12. Morea, C.R., K.G. Rice, H.F. Percival, and S.R. Howarter. 2000. Movement of the American alligator in the Everglades. Wildl. Soc. Bull. IN PREP.

13. Howarter, S.R., K.G. Rice, H.F. Percival, and C.R. Morea. 2000. Alligator thermal ecology in the Everglades. J. Herp. SUBMITTED.

PLANNED ACTIVITIES - 1999/2000:

  • Continue weekly monitoring of telemetered animals in ENP and WCA IIIA.
  • Continue capture, surgical removal, and analysis of temperature data loggers from animals in ENP and WCA IIIA.
  • Prepare final report on characterization of alligator holes and canals used by telemetered animals. ® Continue nest location and nest/egg characterization of telemetered animals.
  • Conduct seasonal characterizations (e.g., hourly temperature, vegetation, water level) of alligator holes associated with telemetered animals. Alligator holes are recognized as dry season refugia for alligators, fish, wading birds, and many other species. It is critical for restoration of habitats and modeling of restoration alternatives to understand the ecological role of these refugia in relation to varying hydrologic conditions.
  • Continue intensive monitoring of movement patterns of nesting females.
  • Examine the effects of canal habitats on alligator nest success including: viability rates, hatch rates, clutch size, egg size, and female size and condition.
  • Examine the effects of canal habitats on alligator early age class survival.

SCHEDULE OF ACTIVITIES AND DELIVERABLE - 2000/2001:

Reports and Deliverables:
Type of Product* No. of Copies Due Date
1. Brief letter report with the following: [1] date of receipt of executed contract (i.e. start date), [2] this "table" with specific due dates, [3] status of progress made towards providing data/metadata/model-source-code, [4] draft text w/ graphics/slides for 2-pager Fact Sheet. Original + 2 + electronic copy 60 days after award of contract.
2. 1st Trimester Report – a brief report updating progress/problems to date and all data and metadata file, &/or model source code to date. Plus, final of 2-pager Fact Sheet. Original + 2 + electronic copy 120 days after award of contract.
3. 2nd Trimester Report – with updated data/metadata file[s] &/or model source code. Plus, "Request for Continued Funding" for the next year funding. Original + 2 + electronic copy 240 days after award of contract.
4. Annual Report with all data to date with metadata file[s]. Original + 2 + electronic copy 1 Year after award of contract.
* Note: Manuscripts, peer reviewed publications, book chapters, graduate student thesis/dissertation, etc. are both acceptable and desirable as chapters or sections of annual/final reports. At least one 2-page fact sheet is required for each of these major types of publications.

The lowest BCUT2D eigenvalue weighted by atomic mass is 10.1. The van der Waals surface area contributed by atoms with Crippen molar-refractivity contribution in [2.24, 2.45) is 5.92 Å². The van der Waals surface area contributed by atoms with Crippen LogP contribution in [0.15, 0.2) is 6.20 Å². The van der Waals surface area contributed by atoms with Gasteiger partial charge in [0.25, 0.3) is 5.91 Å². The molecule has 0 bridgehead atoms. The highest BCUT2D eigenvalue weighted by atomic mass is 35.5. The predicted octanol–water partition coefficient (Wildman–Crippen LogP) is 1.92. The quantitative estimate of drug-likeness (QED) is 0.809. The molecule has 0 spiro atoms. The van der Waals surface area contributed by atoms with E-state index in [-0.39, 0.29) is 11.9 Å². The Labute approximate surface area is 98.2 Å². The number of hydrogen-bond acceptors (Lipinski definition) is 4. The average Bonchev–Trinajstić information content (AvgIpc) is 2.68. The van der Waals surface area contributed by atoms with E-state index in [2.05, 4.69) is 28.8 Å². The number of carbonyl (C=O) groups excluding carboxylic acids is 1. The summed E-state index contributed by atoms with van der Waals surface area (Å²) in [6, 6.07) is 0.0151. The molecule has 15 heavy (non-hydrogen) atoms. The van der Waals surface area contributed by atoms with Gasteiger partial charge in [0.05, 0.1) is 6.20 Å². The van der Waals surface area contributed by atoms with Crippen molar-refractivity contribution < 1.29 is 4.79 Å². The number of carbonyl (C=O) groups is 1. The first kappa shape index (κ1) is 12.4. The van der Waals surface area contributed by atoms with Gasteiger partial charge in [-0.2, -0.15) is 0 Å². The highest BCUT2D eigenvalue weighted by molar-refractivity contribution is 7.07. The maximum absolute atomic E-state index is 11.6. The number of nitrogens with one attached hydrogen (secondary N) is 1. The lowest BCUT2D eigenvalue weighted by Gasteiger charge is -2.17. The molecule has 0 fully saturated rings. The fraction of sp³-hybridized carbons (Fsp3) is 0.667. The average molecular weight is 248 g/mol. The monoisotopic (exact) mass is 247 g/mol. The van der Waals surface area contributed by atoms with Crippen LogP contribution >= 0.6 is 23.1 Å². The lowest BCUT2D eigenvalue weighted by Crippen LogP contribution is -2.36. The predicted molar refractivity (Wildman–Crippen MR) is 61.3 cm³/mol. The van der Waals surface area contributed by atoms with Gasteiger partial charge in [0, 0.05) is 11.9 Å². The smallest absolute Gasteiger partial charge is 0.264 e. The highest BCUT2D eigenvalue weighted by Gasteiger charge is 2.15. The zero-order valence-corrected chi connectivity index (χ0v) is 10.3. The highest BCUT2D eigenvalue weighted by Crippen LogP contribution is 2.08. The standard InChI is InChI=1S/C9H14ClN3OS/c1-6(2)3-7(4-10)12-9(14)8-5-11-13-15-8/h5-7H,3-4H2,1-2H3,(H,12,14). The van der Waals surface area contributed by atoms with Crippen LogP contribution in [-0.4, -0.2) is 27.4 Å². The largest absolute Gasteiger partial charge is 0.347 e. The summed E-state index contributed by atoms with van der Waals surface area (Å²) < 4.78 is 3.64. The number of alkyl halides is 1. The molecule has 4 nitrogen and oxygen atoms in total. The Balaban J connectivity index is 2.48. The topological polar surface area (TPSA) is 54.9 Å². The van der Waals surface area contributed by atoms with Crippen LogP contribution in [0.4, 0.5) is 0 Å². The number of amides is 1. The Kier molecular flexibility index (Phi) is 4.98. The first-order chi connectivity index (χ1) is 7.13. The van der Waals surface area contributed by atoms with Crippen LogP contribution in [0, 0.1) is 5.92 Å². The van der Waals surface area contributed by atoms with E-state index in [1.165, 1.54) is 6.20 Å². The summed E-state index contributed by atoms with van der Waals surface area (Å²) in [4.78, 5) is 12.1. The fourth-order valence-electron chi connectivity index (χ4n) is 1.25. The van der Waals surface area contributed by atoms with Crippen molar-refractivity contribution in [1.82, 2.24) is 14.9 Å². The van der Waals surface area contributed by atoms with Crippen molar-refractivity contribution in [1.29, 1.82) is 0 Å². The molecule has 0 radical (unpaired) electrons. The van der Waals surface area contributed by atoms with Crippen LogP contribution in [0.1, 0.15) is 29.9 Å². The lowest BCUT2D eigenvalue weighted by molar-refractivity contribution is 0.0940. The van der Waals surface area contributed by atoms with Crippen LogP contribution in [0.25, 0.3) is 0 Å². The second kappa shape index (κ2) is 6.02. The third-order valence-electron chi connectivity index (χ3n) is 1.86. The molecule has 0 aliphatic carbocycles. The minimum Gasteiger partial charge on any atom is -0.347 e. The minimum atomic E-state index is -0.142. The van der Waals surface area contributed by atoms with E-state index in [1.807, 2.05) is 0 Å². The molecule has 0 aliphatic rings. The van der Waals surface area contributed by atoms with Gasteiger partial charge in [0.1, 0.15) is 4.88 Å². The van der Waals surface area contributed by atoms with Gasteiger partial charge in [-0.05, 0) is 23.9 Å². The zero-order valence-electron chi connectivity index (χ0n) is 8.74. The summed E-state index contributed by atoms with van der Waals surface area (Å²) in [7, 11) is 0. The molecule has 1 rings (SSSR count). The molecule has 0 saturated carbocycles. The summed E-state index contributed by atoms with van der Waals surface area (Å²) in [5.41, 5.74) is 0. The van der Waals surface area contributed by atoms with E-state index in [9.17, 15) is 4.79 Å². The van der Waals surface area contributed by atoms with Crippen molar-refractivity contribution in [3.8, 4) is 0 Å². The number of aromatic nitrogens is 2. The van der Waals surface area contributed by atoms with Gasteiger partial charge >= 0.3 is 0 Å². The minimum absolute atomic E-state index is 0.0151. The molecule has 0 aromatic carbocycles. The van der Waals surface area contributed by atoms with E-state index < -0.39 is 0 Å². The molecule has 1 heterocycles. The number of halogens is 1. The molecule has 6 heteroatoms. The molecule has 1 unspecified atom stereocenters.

Literature Cited and Related References

Aebischer, N.J., P. A. Robertson, and R. E. Kenward. 1993. Compositional analysis of habitat use from animal radio-tracking data. Ecology. 74(5):1313-1325.

Barr, B. 1997. Food Habits of the American alligator, Alligator mississippiensis, in the southern Everglades. Unpublished Ph.D. Thesis, Univ. Miami, Florida.

Dalrymple, G. H. 1996. Growth of American Alligators in the Shark Valley Region of Everglades National Park. Copeia. 1996(1): 212-216.

Jacobsen, T. and J. A. Kushlan. 1989. Growth dynamics in the American alligator (Alligator mississippiensis). J. Zool., Lond. 219(2): 309-328.

Kushlan, J. A. and T. Jacobsen. 1990. Environmental variability and the reproductive success of Everglades alligators. J. Herpetol. 24(2):176-184.

Lang, J. W. 1987. Crocodilian thermal selection. in G. J. W. Webb, S. C. Manolis, and P. J. Whitehead (eds.), Wildlife Management: Crocodiles and Alligators, pp. 301-317. Surrey Beatty and Sons, Ltd., New South Wales, Australia.

Mazzotti, F. J. and L. A. Brandt. 1994. Ecology of the American alligator in a seasonally fluctuating environment. In S. Davis and J. Ogden, (eds.), Everglades: The Ecosystem and its Restoration, pp. 485-505. St. Lucie Press, Delray Beach, Florida.

Milligan, G. W, and M. C. Cooper. 1985. An examination of procedures for Determining the number of clusters in a data set. Psychometrika 50(2):159-179.

SAS Institute Inc. 1988. SAS/STAT user’s guide, release 6.03 edition. SAS Institute Inc., Cary, NC. 1028 pp.

Seaman, D. E. and R. A. Powell. 1996. An evaluation of the accuracy of kernel density estimators for home range analysis. Ecology, 77(7):2075-2085.

Staus, N. L. 1998. Habitat use and home range of West Indian whistling-ducks. J. Wildl. Manag. 62(1):171-178.

White, G. C. and R. A. Garrott. 1990. Analysis of Wildlife Radio-Tracking Data. Academic Press Inc., New York.

Wilkinson, L. 1996. SYSTAT 6.0 for Windows: Statistics. SPSS Inc., Chicago.